NEW YORK TIMES
The Kona Coffee Council trade association is abuzz over recent board elections that could potentially affect efforts to tighten the definition of Kona coffee.
Beans of discord
The issue of what it means to be Kona coffee boils over during a trade association's elections
During the Kona Coffee Council's 20-year history, elections for its board of directors typically have been low-key affairs in which there often were just enough people running to fill the vacant seats.
But this year's election and its aftermath have some members steamed.
» Roger Dilts*, president
» Bob Foerster, vice president
» Bryce Decker, treasurer
» George Fike*, secretary
» Colehour Bondera
» Bruce Corker
» Grace De Aguiar
» Tom Greenwell*
» Roger Kaiwi-Machen**
» Dave Bateman**
» Donna Woolley**
*newly elected to board;
** incumbent re-elected to board; other members' terms were not up for election
Source: Kona Coffee Council, staff research
As the Big Island trade association's new board prepares for its first meeting today, some members are crying foul, saying the election was swayed by candidates who used questionable -- but completely legal -- tactics to vault themselves into power. And some say this could have significant consequences for coffee producers and consumers.
Two bills have been introduced in the state Legislature that would create stricter requirements for coffee carrying the Kona label. One would require such coffee to contain at least 50 percent Kona coffee; the other 75 percent Kona. The current law allows the Kona name on packages containing only 10 percent Kona coffee, although that coffee must be called a blend.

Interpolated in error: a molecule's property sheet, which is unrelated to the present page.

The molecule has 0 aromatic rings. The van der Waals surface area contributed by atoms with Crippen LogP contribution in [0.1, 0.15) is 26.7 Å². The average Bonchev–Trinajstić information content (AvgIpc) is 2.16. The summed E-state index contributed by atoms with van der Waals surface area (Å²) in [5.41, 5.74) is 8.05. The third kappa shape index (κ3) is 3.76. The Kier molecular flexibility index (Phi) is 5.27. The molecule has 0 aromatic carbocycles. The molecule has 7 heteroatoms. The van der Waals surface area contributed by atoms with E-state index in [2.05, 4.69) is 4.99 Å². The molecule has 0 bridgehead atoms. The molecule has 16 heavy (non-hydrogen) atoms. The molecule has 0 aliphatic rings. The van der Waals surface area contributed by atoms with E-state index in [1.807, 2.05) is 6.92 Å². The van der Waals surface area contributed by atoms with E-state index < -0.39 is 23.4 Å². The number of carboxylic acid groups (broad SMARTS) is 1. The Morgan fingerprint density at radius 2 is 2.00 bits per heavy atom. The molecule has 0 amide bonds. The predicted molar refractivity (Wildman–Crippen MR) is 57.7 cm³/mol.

Only pure Kona coffee can be labeled 100 percent Kona.
Although the proposed labeling requirements could help farmers who sell unprocessed coffee cherries by creating more demand, it could hurt blenders who mix the Kona coffee with cheaper imported beans and sell the result as a Kona blend. The Kona Coffee Council's election brought only three new members onto the 11-member board, but some current board members fear that will be enough to tip the balance of power away from those who support the bills.
"My personal sense is that this is a concern: that the Kona Coffee Council will not take a stand and be a front runner when it comes to these bills, which have been 10 years in the making," said Colehour Bondera, a board member of the Kona Coffee Council who owns and operates Kanalani Ohana Farm.
Bondera said he has requested that the board put on the agenda for tonight's meeting a vote on whether to support the legislation. But he said he is concerned the board will refuse to support the measures.
In fact, Bondera's requested item has not been put on the agenda for tonight's meeting, said Roger Dilts, the newly elected president of the Kona Coffee Council, who runs Aloha Farms and A Place of Refuge bed and breakfast on the Big Island. Instead, Dilts said, the board will discuss presenting the legislation to its membership.
"That's what I was worried about," said Bondera, who added that he fears the council will simply let the bills languish by failing to take a position.